Some examples of this type of argument are the Problem of Evil and the Cosmological Argument.  Correctly stated, these arguments are logical in form.  This does not mean that their conclusions can determine what exists or that these arguments are impregnable, and particularly when we critique an argument we have to be careful of making an argument from fallacy.

These arguments are actually arguments and they are logical, but they are not demonstrative of anything but the ability of the person formulating the argument to work within the structures of classical logic, structures which (as Krauss has pointed out) we cannot use to model our world and consequently predict what sort of things exist because quantum mechanics violates the fundamental axioms of classical logic.

If you're looking for an interesting intellectual exercise or an opportunity to practice critical thinking skills and maybe try out a new argument, then this a great place to be.  If you're looking to prove something and you take yourself really seriously, then I recommend going deeper into the rabbit hole and learning how little you know.

Tier 2 - Epistemology & Ethics of Belief

This tier is where folks start exploring the limits of what we can know and the propriety of our belief formation process.  Here we can take positions on how we ought to decide what to believe, wonder whether or not we should believe what we cannot know in a rational sense, and decide whether or not we can know that God exists or that God does not exist.

The debate at this level does not hinge so much on argument as on intuitions and sensibilities.  At this tier, the players explore the axioms rather than the arguments, the claims necessary for making the argument, and the values which shape our worldviews.  There are a number of common questions we seek to address at this level.  What constitutes a good reason for believing a claim?  Do we need to know the claim in the sense of meeting the requirements of the Tripartite definition of knowledge to be justified in believing it?  Do we know things empirically, rationally, both, or neither?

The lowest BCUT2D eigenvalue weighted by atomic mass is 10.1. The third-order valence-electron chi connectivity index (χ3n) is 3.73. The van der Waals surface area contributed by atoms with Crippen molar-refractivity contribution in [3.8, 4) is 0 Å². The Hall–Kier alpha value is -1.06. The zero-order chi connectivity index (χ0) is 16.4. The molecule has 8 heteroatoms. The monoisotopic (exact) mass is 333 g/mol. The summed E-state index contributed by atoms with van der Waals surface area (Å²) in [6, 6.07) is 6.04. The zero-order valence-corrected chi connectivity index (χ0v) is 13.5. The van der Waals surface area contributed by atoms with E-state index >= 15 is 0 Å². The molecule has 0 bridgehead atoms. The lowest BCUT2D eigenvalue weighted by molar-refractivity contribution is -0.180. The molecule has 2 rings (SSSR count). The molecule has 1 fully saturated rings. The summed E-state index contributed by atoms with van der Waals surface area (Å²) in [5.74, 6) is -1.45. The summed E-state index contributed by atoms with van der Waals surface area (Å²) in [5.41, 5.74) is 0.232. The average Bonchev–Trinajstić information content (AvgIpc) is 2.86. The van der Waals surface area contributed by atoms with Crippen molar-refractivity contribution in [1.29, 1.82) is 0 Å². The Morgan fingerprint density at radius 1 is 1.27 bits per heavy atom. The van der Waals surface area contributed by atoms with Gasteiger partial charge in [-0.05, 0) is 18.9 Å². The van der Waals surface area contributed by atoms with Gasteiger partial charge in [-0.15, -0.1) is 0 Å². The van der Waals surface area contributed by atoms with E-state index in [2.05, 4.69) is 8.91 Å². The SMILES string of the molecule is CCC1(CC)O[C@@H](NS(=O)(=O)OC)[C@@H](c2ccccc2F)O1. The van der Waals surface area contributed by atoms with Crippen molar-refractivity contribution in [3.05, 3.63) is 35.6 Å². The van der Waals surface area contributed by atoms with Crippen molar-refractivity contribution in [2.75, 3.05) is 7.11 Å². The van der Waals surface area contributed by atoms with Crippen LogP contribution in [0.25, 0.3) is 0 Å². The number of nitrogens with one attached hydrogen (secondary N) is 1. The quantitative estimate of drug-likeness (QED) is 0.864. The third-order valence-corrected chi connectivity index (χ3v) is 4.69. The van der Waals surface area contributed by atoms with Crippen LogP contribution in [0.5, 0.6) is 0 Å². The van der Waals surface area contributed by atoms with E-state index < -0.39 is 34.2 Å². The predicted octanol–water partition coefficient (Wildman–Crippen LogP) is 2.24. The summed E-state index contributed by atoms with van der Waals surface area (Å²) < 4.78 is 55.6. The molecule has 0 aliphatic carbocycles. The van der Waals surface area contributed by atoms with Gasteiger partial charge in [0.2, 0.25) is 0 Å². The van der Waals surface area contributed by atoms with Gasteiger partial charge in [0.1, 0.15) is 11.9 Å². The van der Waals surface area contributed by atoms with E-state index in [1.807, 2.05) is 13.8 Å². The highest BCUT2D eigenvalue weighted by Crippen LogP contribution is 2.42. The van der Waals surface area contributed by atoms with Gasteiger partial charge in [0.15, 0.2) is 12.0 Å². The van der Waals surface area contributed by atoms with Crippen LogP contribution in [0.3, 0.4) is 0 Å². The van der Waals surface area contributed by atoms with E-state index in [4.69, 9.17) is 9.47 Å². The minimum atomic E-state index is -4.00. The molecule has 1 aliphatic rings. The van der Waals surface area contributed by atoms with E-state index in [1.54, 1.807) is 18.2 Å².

Here is where you will notice claims like the following.  "It is wrong to believe anything upon insufficient evidence."  Or perhaps, "Extraordinary claims require extraordinary evidence."  These are platitudes rather than arguments, but they are not without weight.  You'll find a lot of agnostics hanging around this place, stuck in endless questioning and understandable uncertainty.  Some of them are unwilling to take a stand on the theism question and others are willing to jump into the fray on one side or another.

Most people never venture beyond this tier, and even fewer do so comfortably.  The benefit of this tier is that, assuming you understand what happens here, it helps you to understand how limited our intellects are and mitigates our natural hubris.  If not, then you'll just be a slightly more educated person who still doesn't understand their cognitive limitations, which is probably a lot of the folks who visit here.

Tier 1 - Problem of the Criterion

This tier is a very sparsely populated one, and folks tend to pass through more than anything else.  This is where we have to formulate a standard of evidence which can allow us to adjudicate claims about theism without appealing to standards which assume our conclusions and which we can apply usefully to our beliefs.  Neither theists or atheists manage to do this very often.  Even the most intelligent among both groups tend to find it very difficult to apply genuinely neutral principles.

The question we seek to answer here might be posed this way... "What impartial principle can help us decide the matter?"  The reality is that most of us don't use impartial principles to form our beliefs because that's not how our minds naturally work, which makes this a tough question to answer in practice.